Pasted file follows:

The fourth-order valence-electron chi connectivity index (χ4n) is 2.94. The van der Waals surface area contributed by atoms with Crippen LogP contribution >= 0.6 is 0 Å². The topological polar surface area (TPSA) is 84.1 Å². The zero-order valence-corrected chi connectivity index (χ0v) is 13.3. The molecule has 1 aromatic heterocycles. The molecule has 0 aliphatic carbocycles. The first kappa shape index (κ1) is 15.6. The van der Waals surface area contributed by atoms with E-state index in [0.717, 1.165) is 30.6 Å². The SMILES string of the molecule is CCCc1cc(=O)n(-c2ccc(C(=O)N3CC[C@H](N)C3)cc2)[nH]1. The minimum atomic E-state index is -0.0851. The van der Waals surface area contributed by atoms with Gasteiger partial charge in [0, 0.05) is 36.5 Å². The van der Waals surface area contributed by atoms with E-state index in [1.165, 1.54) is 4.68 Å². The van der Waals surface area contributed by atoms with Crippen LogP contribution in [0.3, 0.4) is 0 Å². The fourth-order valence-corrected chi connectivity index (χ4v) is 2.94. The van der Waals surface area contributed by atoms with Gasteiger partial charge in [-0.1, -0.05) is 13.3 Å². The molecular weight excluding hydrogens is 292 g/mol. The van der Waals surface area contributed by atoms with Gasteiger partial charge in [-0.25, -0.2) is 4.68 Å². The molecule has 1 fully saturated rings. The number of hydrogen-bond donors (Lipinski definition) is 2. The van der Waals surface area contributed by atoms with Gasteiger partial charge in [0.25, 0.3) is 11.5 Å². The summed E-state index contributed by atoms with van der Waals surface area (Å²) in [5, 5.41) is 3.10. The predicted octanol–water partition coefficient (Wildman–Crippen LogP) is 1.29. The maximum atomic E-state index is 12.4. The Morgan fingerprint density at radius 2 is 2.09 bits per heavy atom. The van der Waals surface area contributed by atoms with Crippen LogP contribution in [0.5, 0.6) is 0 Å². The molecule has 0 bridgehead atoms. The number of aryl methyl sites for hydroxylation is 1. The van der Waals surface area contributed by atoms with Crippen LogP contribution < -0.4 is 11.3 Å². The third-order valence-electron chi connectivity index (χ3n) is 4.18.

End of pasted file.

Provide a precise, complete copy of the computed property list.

The fourth-order valence-electron chi connectivity index (χ4n) is 2.94. The van der Waals surface area contributed by atoms with Crippen LogP contribution >= 0.6 is 0 Å². The topological polar surface area (TPSA) is 84.1 Å². The zero-order valence-corrected chi connectivity index (χ0v) is 13.3. The molecule has 1 aromatic heterocycles. The molecule has 0 aliphatic carbocycles. The first kappa shape index (κ1) is 15.6. The van der Waals surface area contributed by atoms with E-state index in [0.717, 1.165) is 30.6 Å². The SMILES string of the molecule is CCCc1cc(=O)n(-c2ccc(C(=O)N3CC[C@H](N)C3)cc2)[nH]1. The minimum atomic E-state index is -0.0851. The van der Waals surface area contributed by atoms with Gasteiger partial charge in [0, 0.05) is 36.5 Å². The van der Waals surface area contributed by atoms with E-state index in [1.165, 1.54) is 4.68 Å². The van der Waals surface area contributed by atoms with Crippen LogP contribution in [0.3, 0.4) is 0 Å². The fourth-order valence-corrected chi connectivity index (χ4v) is 2.94. The van der Waals surface area contributed by atoms with Gasteiger partial charge in [-0.1, -0.05) is 13.3 Å². The molecular weight excluding hydrogens is 292 g/mol. The van der Waals surface area contributed by atoms with Gasteiger partial charge in [-0.25, -0.2) is 4.68 Å². The molecule has 1 fully saturated rings. The number of hydrogen-bond donors (Lipinski definition) is 2. The van der Waals surface area contributed by atoms with Gasteiger partial charge in [0.25, 0.3) is 11.5 Å². The summed E-state index contributed by atoms with van der Waals surface area (Å²) in [5, 5.41) is 3.10. The predicted octanol–water partition coefficient (Wildman–Crippen LogP) is 1.29. The maximum atomic E-state index is 12.4. The Morgan fingerprint density at radius 2 is 2.09 bits per heavy atom. The van der Waals surface area contributed by atoms with Crippen LogP contribution in [0.5, 0.6) is 0 Å². The molecule has 0 bridgehead atoms. The number of aryl methyl sites for hydroxylation is 1. The van der Waals surface area contributed by atoms with Crippen LogP contribution < -0.4 is 11.3 Å². The third-order valence-electron chi connectivity index (χ3n) is 4.18.